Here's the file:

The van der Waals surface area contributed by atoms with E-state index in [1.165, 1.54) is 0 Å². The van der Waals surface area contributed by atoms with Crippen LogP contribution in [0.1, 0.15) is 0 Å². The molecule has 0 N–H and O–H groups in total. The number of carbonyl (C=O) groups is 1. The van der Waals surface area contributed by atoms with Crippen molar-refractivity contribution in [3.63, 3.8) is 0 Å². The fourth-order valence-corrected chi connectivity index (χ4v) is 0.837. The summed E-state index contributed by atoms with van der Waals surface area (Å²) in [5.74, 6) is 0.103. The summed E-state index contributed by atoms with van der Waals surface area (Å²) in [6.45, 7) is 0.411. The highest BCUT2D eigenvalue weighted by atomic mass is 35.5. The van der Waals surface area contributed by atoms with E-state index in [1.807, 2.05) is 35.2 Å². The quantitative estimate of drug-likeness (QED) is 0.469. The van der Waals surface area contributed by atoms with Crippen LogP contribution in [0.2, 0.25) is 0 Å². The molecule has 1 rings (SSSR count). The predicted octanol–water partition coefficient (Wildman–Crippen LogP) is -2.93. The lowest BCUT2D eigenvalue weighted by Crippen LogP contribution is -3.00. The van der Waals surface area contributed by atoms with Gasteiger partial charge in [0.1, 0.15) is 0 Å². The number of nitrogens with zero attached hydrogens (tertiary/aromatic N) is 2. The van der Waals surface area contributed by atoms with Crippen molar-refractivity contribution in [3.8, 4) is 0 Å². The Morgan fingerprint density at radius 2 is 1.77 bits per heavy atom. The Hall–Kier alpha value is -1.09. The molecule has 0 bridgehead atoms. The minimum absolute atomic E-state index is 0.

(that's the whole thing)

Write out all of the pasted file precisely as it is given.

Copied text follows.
The van der Waals surface area contributed by atoms with E-state index in [1.165, 1.54) is 0 Å². The van der Waals surface area contributed by atoms with Crippen LogP contribution in [0.1, 0.15) is 0 Å². The molecule has 0 N–H and O–H groups in total. The number of carbonyl (C=O) groups is 1. The van der Waals surface area contributed by atoms with Crippen molar-refractivity contribution in [3.63, 3.8) is 0 Å². The fourth-order valence-corrected chi connectivity index (χ4v) is 0.837. The summed E-state index contributed by atoms with van der Waals surface area (Å²) in [5.74, 6) is 0.103. The summed E-state index contributed by atoms with van der Waals surface area (Å²) in [6.45, 7) is 0.411. The highest BCUT2D eigenvalue weighted by atomic mass is 35.5. The van der Waals surface area contributed by atoms with E-state index in [1.807, 2.05) is 35.2 Å². The quantitative estimate of drug-likeness (QED) is 0.469. The van der Waals surface area contributed by atoms with Crippen LogP contribution in [0.2, 0.25) is 0 Å². The molecule has 1 rings (SSSR count). The predicted octanol–water partition coefficient (Wildman–Crippen LogP) is -2.93. The lowest BCUT2D eigenvalue weighted by Crippen LogP contribution is -3.00. The van der Waals surface area contributed by atoms with Gasteiger partial charge in [0.1, 0.15) is 0 Å². The number of nitrogens with zero attached hydrogens (tertiary/aromatic N) is 2. The van der Waals surface area contributed by atoms with Crippen molar-refractivity contribution in [3.8, 4) is 0 Å². The Morgan fingerprint density at radius 2 is 1.77 bits per heavy atom. The Hall–Kier alpha value is -1.09. The molecule has 0 bridgehead atoms. The minimum absolute atomic E-state index is 0.